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Anniversary of Most Unique Debut in Red Wings History

First NHL game for Detroit’s Bill Mitchell was second game of twinbill



Bill Mitchell, Red Wings
Red Wings defenseman Bill Mitchell was playing his second game of the day when made his NHL debut.

As Detroit Red Wings debuts go, it’s certainly in a class by itself. In fact, it may be the most unusual NHL debut in league history.

There’s little doubt that it will never be repeated. And it took place 60 years ago today.

Coming off a 3-2 home-ice win over the Boston Bruins the afternoon prior, the Red Wings were again home on Feb. 23, 1964 for a Sunday night game at Olympia Stadium against the league-leading Montreal Canadiens.

There was just one problem. They were shy on defenseman. Veteran Marcel Pronovost incurred a knee injury in the game against the Bruins and would be unable to go for the Sunday contest.

There wasn’t enough time to get a callup in from any of Detroit’s farm clubs. However, Red Wings coach Sid Abel would find his solution on the Canadian side of the Detroit River in Windsor, Ontario.

Bill Mitchell was a veteran defenseman with the Windsor Bulldogs of the International League. At the time, the IHL was considered an amateur outfit. Abel, who was also GM of the Red Wings, would sign Mitchell to a five-game amateur contract.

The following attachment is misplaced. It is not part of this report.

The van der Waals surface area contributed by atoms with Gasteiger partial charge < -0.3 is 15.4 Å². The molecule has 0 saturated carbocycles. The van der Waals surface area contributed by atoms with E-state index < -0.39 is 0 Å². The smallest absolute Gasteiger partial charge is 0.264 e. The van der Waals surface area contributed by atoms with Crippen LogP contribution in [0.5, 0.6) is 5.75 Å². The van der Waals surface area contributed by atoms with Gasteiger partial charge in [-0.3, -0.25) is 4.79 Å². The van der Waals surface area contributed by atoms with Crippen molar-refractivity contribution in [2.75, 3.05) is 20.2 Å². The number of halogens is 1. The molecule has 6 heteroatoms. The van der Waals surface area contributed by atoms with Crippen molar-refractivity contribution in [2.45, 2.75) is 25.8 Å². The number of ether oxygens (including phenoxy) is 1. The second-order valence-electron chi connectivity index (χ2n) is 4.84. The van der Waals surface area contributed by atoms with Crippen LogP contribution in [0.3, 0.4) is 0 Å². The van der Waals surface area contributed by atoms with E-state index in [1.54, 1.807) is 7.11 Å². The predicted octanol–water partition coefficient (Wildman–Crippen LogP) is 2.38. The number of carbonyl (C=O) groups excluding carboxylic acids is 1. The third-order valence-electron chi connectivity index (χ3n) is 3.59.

Mitchell Turns Two For Red Wings

There was another issue on the table, however. The Bulldogs were playing host to the Muskegon Zephyrs in an IHL game on Sunday afternoon. No worries, Abel told Mitchell. Just get to the Olympia after you are done with your afternoon game and suit up for the Red Wings.

Thus, Mitchell, would become the only player to make his NHL debut in the second game of a day-night doubleheader. In fact, it would be his third game is less than 24 hours. Windsor played at Toledo the night before.

For the first two periods against the Canadiens, Mitchell, wearing Pronovost’s No. 3 jersey, would be taking a regular turn on the Detroit rearguard, pairing with future Hockey Hall of Famer Bill Gadsby. With Detroit protecting a 3-2 lead in the third period, Abel would shorten his bench, using Mitchell sparingly.

“I thought he didn’t look out of place at all,” Abel told the Windsor Star of Mitchell’s performance.

His lone NHL appearance coming a day following his 34th birthday, at the time Mitchell would become the NHL’s oldest rookie.

“It was a little strange being up here for the first time,” Mitchell told Windsor Star reporter Jim Nelson. “But I wasn’t nervous in making my big bow.”

Mitchell went out a winner. Detroit hung on for a 3-2 win over Montreal. In fact, he would turn two in the win column that day. Windsor beat Muskegon 5-3.

A 13-season veteran of minor pro hockey in Toledo, home of Detroit’s ECHL Toledo Walleye farm club, Mitchell earned induction into the Toledo Hockey Hall of Fame in 2019.

Mitchell, who died in 2014, won an Allan Cup with Windsor in 1962-63 and a world championship silver medal for Canada in 1962.